- Springs (March to May): Springs in Crawford County bring a transition from winter to warmer weather. March and April can still have cool temperatures, with highs in the 50s and 60s Fahrenheit (around 10-20 degrees Celsius). May sees milder conditions, with highs reaching the 70s (around 21-26 degrees Celsius). Spring can bring rainfall and occasional thunderstorms.
It's important to note that weather patterns can vary from year to year, and extreme events such as heatwaves, severe storms, or cold snaps can occur. It's advisable to check local weather forecasts for accurate and up-to-date information before planning any outdoor activities in Crawford County.
Crawford County is located in the central part of the state of Missouri, United States. Here are some key aspects of the county's geography:
- Location: Crawford County is situated in the Ozarks region of Missouri. It is part of the South Central Missouri Ozarks, known for its rugged terrain, forested hills, and scenic beauty. The county is located approximately 80 miles (129 kilometers) southwest of St. Louis.
- Topography: The county's topography is characterized by rolling hills, valleys, and forested areas. The landscape features a mix of hardwood forests, open fields, and river valleys. Elevations in Crawford County range from around 500 feet (152 meters) to over 1,400 feet (427 meters) above sea level.
- Rivers and Streams: Several waterways flow through or near Crawford County. The most notable is the Meramec River, which runs through the county from east to west. The Meramec River offers opportunities for fishing, canoeing, and other recreational activities. Other smaller rivers and creeks, such as the Huzzah Creek and Courtois Creek, also flow through the county.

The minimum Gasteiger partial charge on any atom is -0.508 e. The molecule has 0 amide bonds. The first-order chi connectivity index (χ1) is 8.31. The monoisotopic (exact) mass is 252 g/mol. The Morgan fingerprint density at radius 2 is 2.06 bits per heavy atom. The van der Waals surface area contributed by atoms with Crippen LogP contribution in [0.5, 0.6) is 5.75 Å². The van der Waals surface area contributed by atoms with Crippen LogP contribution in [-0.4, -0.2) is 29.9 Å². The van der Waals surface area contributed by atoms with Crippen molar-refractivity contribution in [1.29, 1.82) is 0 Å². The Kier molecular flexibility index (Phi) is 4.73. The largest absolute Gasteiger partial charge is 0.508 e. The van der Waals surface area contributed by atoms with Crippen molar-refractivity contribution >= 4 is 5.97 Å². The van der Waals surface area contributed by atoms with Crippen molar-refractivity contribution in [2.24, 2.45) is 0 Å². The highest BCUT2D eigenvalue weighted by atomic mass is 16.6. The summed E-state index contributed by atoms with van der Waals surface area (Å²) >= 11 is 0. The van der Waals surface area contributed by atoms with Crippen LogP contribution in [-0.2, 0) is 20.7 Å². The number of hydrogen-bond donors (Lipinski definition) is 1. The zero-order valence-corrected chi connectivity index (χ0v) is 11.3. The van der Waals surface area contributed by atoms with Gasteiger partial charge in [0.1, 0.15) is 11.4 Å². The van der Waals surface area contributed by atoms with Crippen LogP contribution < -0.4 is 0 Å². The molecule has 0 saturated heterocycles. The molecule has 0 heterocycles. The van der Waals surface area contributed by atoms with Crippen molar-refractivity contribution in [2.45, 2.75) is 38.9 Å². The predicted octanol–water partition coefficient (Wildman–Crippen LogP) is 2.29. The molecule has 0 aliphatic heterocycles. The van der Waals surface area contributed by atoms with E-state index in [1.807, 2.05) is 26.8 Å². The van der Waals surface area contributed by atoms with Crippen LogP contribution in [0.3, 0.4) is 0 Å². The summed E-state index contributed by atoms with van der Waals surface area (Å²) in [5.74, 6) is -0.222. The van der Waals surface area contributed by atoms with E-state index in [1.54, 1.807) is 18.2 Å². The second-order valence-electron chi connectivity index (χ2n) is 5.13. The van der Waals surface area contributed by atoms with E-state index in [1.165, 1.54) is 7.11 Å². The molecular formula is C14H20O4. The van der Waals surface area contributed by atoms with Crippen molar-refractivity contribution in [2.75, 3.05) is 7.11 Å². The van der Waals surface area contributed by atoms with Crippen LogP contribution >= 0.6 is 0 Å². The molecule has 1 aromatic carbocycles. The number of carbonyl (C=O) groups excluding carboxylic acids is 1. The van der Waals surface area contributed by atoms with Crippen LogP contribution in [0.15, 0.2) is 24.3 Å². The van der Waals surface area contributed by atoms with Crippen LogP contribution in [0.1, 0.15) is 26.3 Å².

- Conservation Areas: Crawford County is home to several conservation areas and state parks that preserve its natural beauty. These areas include Onondaga Cave State Park, Huzzah Conservation Area, Indian Trail Conservation Area, and Maramec Spring Park. These spaces provide opportunities for hiking, camping, fishing, and wildlife observation.
- Forests and Wildlife: The county is known for its abundant forests, which primarily consist of oak, hickory, and pine trees. These forests support a diverse range of wildlife, including white-tailed deer, turkey, squirrels, and various bird species. Hunting and wildlife watching are popular recreational activities in the area.
- Cave Systems: Crawford County is home to several notable cave systems. Meramec Caverns and Onondaga Cave are major attractions, offering guided tours to visitors who want to explore the underground wonders of the region.
Overall, Crawford County's geography showcases the beauty of the Ozarks with its rolling hills, wooded areas, and waterways. The county's natural features provide ample opportunities for outdoor activities and make it a popular destination for nature lovers and outdoor enthusiasts.